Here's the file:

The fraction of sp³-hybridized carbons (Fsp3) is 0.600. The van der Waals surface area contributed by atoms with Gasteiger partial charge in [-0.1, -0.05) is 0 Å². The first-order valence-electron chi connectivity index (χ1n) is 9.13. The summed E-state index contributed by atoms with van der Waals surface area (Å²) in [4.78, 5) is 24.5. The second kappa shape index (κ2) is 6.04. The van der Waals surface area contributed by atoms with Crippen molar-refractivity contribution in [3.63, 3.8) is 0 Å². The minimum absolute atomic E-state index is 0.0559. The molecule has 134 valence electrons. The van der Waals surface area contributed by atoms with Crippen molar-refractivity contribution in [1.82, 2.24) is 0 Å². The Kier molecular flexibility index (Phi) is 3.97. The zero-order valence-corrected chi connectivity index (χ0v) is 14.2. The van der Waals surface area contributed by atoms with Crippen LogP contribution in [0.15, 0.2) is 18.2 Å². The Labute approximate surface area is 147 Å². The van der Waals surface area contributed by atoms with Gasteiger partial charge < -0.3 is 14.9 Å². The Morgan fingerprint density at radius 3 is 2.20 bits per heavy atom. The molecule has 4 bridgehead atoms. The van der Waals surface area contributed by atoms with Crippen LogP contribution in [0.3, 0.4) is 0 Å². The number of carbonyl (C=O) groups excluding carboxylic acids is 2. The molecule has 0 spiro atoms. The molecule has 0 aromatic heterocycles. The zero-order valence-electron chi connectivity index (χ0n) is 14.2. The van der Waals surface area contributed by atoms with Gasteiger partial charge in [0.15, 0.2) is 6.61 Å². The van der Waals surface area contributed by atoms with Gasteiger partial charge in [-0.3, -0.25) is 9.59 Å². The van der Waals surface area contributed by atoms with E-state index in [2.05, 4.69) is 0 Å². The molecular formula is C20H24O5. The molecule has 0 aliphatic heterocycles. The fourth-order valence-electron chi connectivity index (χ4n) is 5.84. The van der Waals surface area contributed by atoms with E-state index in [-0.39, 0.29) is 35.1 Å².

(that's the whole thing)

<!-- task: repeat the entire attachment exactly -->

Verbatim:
The fraction of sp³-hybridized carbons (Fsp3) is 0.600. The van der Waals surface area contributed by atoms with Gasteiger partial charge in [-0.1, -0.05) is 0 Å². The first-order valence-electron chi connectivity index (χ1n) is 9.13. The summed E-state index contributed by atoms with van der Waals surface area (Å²) in [4.78, 5) is 24.5. The second kappa shape index (κ2) is 6.04. The van der Waals surface area contributed by atoms with Crippen molar-refractivity contribution in [3.63, 3.8) is 0 Å². The minimum absolute atomic E-state index is 0.0559. The molecule has 134 valence electrons. The van der Waals surface area contributed by atoms with Crippen molar-refractivity contribution in [1.82, 2.24) is 0 Å². The Kier molecular flexibility index (Phi) is 3.97. The zero-order valence-corrected chi connectivity index (χ0v) is 14.2. The van der Waals surface area contributed by atoms with Crippen LogP contribution in [0.15, 0.2) is 18.2 Å². The Labute approximate surface area is 147 Å². The van der Waals surface area contributed by atoms with Gasteiger partial charge < -0.3 is 14.9 Å². The Morgan fingerprint density at radius 3 is 2.20 bits per heavy atom. The molecule has 4 bridgehead atoms. The van der Waals surface area contributed by atoms with Crippen LogP contribution in [0.3, 0.4) is 0 Å². The number of carbonyl (C=O) groups excluding carboxylic acids is 2. The molecule has 0 spiro atoms. The molecule has 0 aromatic heterocycles. The zero-order valence-electron chi connectivity index (χ0n) is 14.2. The van der Waals surface area contributed by atoms with Gasteiger partial charge in [0.15, 0.2) is 6.61 Å². The van der Waals surface area contributed by atoms with Gasteiger partial charge in [-0.3, -0.25) is 9.59 Å². The van der Waals surface area contributed by atoms with E-state index in [2.05, 4.69) is 0 Å². The molecular formula is C20H24O5. The molecule has 0 aliphatic heterocycles. The fourth-order valence-electron chi connectivity index (χ4n) is 5.84. The van der Waals surface area contributed by atoms with E-state index in [-0.39, 0.29) is 35.1 Å².